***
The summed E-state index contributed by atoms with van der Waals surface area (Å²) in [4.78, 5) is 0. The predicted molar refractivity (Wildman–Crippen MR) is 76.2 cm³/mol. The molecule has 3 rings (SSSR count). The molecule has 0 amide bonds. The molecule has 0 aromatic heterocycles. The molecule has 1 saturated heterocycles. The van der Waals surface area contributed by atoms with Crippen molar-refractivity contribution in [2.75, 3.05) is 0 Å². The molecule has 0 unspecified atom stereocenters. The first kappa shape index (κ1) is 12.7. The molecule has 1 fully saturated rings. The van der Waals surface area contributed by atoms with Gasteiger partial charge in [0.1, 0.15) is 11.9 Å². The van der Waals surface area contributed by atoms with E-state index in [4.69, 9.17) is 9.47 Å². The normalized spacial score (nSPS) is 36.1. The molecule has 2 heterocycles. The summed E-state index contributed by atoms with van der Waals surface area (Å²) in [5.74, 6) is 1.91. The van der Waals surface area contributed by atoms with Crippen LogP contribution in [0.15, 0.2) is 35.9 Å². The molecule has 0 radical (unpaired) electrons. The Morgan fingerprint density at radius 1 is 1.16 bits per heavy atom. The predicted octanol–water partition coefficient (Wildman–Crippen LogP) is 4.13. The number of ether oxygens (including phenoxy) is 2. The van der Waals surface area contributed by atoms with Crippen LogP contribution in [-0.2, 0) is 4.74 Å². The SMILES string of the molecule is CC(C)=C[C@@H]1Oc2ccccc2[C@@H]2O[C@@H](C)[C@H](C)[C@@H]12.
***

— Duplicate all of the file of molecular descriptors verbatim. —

The summed E-state index contributed by atoms with van der Waals surface area (Å²) in [4.78, 5) is 0. The predicted molar refractivity (Wildman–Crippen MR) is 76.2 cm³/mol. The molecule has 3 rings (SSSR count). The molecule has 0 amide bonds. The molecule has 0 aromatic heterocycles. The molecule has 1 saturated heterocycles. The van der Waals surface area contributed by atoms with Crippen molar-refractivity contribution in [2.75, 3.05) is 0 Å². The molecule has 0 unspecified atom stereocenters. The first kappa shape index (κ1) is 12.7. The molecule has 1 fully saturated rings. The van der Waals surface area contributed by atoms with Gasteiger partial charge in [0.1, 0.15) is 11.9 Å². The van der Waals surface area contributed by atoms with E-state index in [4.69, 9.17) is 9.47 Å². The normalized spacial score (nSPS) is 36.1. The molecule has 2 heterocycles. The summed E-state index contributed by atoms with van der Waals surface area (Å²) in [5.74, 6) is 1.91. The van der Waals surface area contributed by atoms with Crippen LogP contribution in [0.15, 0.2) is 35.9 Å². The molecule has 0 radical (unpaired) electrons. The Morgan fingerprint density at radius 1 is 1.16 bits per heavy atom. The predicted octanol–water partition coefficient (Wildman–Crippen LogP) is 4.13. The number of ether oxygens (including phenoxy) is 2. The van der Waals surface area contributed by atoms with Crippen LogP contribution in [-0.2, 0) is 4.74 Å². The SMILES string of the molecule is CC(C)=C[C@@H]1Oc2ccccc2[C@@H]2O[C@@H](C)[C@H](C)[C@@H]12.